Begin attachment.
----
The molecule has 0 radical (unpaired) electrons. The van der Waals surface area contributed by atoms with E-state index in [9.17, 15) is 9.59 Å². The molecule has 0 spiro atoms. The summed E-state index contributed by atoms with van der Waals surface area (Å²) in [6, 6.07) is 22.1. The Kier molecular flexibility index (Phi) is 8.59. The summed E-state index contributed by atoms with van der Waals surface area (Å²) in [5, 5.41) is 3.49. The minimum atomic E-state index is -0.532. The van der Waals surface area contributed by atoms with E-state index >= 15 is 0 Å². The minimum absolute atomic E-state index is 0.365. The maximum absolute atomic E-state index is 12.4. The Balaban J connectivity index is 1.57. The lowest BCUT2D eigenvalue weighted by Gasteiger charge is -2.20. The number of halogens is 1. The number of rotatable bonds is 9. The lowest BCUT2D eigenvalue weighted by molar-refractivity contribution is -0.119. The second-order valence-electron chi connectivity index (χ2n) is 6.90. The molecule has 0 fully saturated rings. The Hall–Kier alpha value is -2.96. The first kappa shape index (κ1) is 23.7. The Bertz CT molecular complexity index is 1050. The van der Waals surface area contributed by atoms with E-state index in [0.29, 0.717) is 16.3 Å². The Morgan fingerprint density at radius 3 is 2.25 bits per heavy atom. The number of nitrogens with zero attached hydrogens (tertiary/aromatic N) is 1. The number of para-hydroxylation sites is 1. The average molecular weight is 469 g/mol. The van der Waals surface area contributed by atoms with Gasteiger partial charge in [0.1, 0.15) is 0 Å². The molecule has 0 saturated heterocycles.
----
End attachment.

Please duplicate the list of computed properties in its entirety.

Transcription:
The molecule has 0 radical (unpaired) electrons. The van der Waals surface area contributed by atoms with E-state index in [9.17, 15) is 9.59 Å². The molecule has 0 spiro atoms. The summed E-state index contributed by atoms with van der Waals surface area (Å²) in [6, 6.07) is 22.1. The Kier molecular flexibility index (Phi) is 8.59. The summed E-state index contributed by atoms with van der Waals surface area (Å²) in [5, 5.41) is 3.49. The minimum atomic E-state index is -0.532. The van der Waals surface area contributed by atoms with E-state index >= 15 is 0 Å². The minimum absolute atomic E-state index is 0.365. The maximum absolute atomic E-state index is 12.4. The Balaban J connectivity index is 1.57. The lowest BCUT2D eigenvalue weighted by Gasteiger charge is -2.20. The number of halogens is 1. The number of rotatable bonds is 9. The lowest BCUT2D eigenvalue weighted by molar-refractivity contribution is -0.119. The second-order valence-electron chi connectivity index (χ2n) is 6.90. The molecule has 0 fully saturated rings. The Hall–Kier alpha value is -2.96. The first kappa shape index (κ1) is 23.7. The Bertz CT molecular complexity index is 1050. The van der Waals surface area contributed by atoms with E-state index in [0.29, 0.717) is 16.3 Å². The Morgan fingerprint density at radius 3 is 2.25 bits per heavy atom. The number of nitrogens with zero attached hydrogens (tertiary/aromatic N) is 1. The number of para-hydroxylation sites is 1. The average molecular weight is 469 g/mol. The van der Waals surface area contributed by atoms with Gasteiger partial charge in [0.1, 0.15) is 0 Å². The molecule has 0 saturated heterocycles.